On January 13, the Executive Director of the South Carolina Democratic Party sent a letter to Brian Doyle, who wants to run in this year’s Democratic primary for U.S. House, 3rd district. The incumbent in that seat is not running for re-election.
The letter says, “Brian: As I am sure you are aware, the Party must follow the Constitution of the State of South Carolina when accepting a candidate’s filing. It is our understanding that you were convicted in 2003 of a felony and that alone disqualifies you from seeking office in South Carolina. The South Carolina Constitution clearly states, “A person convicted of a felony or an offense against the election laws is not qualified to file or to hold office, unless it has been fifteen years since the completion of the sentence for the crime or unless the person has been pardoned. The South Carolina Democratic Party would be forced under the law to reject your candidate filing this year.”
For over 90 years, state and federal courts have consistently ruled states cannot add to the qualifications listed in the U.S. Constitution to serve in Congress. The U.S. Supreme Court confirmed this understanding in 1995, when it ruled in U.S. Term Limits v Thornton that states may not keep candidates for Congress off any ballot, just because the person has already served three terms in Congress.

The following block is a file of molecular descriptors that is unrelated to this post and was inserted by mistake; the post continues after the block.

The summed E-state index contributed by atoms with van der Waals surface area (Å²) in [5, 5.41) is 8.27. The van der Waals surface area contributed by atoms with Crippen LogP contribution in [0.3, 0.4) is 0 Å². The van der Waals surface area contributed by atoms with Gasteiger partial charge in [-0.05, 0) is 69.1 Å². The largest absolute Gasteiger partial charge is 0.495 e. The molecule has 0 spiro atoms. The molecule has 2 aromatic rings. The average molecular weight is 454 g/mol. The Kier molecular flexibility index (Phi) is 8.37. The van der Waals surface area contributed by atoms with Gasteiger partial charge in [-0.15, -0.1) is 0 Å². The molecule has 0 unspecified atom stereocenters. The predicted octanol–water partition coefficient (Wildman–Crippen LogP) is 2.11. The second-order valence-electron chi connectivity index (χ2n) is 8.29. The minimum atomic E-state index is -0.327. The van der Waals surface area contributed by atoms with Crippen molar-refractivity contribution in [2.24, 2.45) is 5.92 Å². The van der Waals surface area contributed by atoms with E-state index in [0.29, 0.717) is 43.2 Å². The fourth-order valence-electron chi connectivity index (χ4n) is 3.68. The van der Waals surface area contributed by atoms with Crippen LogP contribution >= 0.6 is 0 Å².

On January 27, Doyle sued the South Carolina Democratic Party over its threat to keep him off its primary ballot, and also over its failure so far to include him on the party’s web page list of candidates this year. Here is a link to the party’s web page. The case is Doyle v South Carolina Democratic Party, 3:10cv-203, filed in U.S. District Court.
If political parties had the power to add qualifications to run in their own primaries for Congress, then, in theory, the Republican Party (which once endorsed term limits for Congress) could provide by party rules that no long-serving member of Congress would be permitted to run in a Republican primary for re-election.